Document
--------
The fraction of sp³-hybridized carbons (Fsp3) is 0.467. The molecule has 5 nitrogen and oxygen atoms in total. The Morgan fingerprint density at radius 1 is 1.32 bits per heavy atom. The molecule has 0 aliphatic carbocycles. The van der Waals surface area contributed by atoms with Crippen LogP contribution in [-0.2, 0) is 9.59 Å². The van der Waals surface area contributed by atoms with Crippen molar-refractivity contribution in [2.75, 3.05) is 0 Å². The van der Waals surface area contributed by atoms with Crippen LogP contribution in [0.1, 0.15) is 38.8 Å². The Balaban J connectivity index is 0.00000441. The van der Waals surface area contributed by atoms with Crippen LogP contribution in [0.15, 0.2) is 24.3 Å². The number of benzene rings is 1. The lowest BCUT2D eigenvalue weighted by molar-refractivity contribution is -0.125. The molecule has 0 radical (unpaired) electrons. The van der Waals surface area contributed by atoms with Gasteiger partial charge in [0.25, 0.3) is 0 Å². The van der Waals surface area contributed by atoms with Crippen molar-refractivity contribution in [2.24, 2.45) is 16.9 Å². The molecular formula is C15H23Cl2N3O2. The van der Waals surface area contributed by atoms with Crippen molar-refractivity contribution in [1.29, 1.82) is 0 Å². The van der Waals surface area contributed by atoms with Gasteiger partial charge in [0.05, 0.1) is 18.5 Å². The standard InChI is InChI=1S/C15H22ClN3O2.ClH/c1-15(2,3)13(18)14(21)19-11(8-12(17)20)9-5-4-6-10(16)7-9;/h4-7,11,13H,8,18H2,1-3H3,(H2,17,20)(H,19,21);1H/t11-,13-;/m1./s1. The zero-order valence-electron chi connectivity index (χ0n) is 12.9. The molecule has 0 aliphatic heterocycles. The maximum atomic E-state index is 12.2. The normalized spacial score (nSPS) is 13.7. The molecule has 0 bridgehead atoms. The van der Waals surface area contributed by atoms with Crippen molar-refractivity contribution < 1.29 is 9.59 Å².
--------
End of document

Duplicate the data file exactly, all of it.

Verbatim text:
The fraction of sp³-hybridized carbons (Fsp3) is 0.467. The molecule has 5 nitrogen and oxygen atoms in total. The Morgan fingerprint density at radius 1 is 1.32 bits per heavy atom. The molecule has 0 aliphatic carbocycles. The van der Waals surface area contributed by atoms with Crippen LogP contribution in [-0.2, 0) is 9.59 Å². The van der Waals surface area contributed by atoms with Crippen molar-refractivity contribution in [2.75, 3.05) is 0 Å². The van der Waals surface area contributed by atoms with Crippen LogP contribution in [0.1, 0.15) is 38.8 Å². The Balaban J connectivity index is 0.00000441. The van der Waals surface area contributed by atoms with Crippen LogP contribution in [0.15, 0.2) is 24.3 Å². The number of benzene rings is 1. The lowest BCUT2D eigenvalue weighted by molar-refractivity contribution is -0.125. The molecule has 0 radical (unpaired) electrons. The van der Waals surface area contributed by atoms with Gasteiger partial charge in [0.25, 0.3) is 0 Å². The van der Waals surface area contributed by atoms with Crippen molar-refractivity contribution in [2.24, 2.45) is 16.9 Å². The molecular formula is C15H23Cl2N3O2. The van der Waals surface area contributed by atoms with Crippen molar-refractivity contribution in [1.29, 1.82) is 0 Å². The van der Waals surface area contributed by atoms with Gasteiger partial charge in [0.05, 0.1) is 18.5 Å². The standard InChI is InChI=1S/C15H22ClN3O2.ClH/c1-15(2,3)13(18)14(21)19-11(8-12(17)20)9-5-4-6-10(16)7-9;/h4-7,11,13H,8,18H2,1-3H3,(H2,17,20)(H,19,21);1H/t11-,13-;/m1./s1. The zero-order valence-electron chi connectivity index (χ0n) is 12.9. The molecule has 0 aliphatic heterocycles. The maximum atomic E-state index is 12.2. The normalized spacial score (nSPS) is 13.7. The molecule has 0 bridgehead atoms. The van der Waals surface area contributed by atoms with Crippen molar-refractivity contribution < 1.29 is 9.59 Å².